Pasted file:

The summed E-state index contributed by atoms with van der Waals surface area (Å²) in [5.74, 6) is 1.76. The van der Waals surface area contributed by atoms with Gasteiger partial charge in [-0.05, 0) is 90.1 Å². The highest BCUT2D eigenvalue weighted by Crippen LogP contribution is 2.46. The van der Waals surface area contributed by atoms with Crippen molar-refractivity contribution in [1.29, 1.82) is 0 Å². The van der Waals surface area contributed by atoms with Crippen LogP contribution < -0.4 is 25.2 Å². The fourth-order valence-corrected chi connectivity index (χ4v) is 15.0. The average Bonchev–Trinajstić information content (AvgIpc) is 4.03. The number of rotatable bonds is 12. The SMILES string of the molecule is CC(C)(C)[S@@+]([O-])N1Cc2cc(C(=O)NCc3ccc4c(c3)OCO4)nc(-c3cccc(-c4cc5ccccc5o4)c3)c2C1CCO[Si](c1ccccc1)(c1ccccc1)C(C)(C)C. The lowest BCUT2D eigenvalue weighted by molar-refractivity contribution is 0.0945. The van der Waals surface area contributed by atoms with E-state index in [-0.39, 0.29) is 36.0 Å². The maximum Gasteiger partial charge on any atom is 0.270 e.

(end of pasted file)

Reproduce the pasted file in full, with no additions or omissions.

The summed E-state index contributed by atoms with van der Waals surface area (Å²) in [5.74, 6) is 1.76. The van der Waals surface area contributed by atoms with Gasteiger partial charge in [-0.05, 0) is 90.1 Å². The highest BCUT2D eigenvalue weighted by Crippen LogP contribution is 2.46. The van der Waals surface area contributed by atoms with Crippen molar-refractivity contribution in [1.29, 1.82) is 0 Å². The van der Waals surface area contributed by atoms with Crippen LogP contribution < -0.4 is 25.2 Å². The fourth-order valence-corrected chi connectivity index (χ4v) is 15.0. The average Bonchev–Trinajstić information content (AvgIpc) is 4.03. The number of rotatable bonds is 12. The SMILES string of the molecule is CC(C)(C)[S@@+]([O-])N1Cc2cc(C(=O)NCc3ccc4c(c3)OCO4)nc(-c3cccc(-c4cc5ccccc5o4)c3)c2C1CCO[Si](c1ccccc1)(c1ccccc1)C(C)(C)C. The lowest BCUT2D eigenvalue weighted by molar-refractivity contribution is 0.0945. The van der Waals surface area contributed by atoms with E-state index in [-0.39, 0.29) is 36.0 Å². The maximum Gasteiger partial charge on any atom is 0.270 e.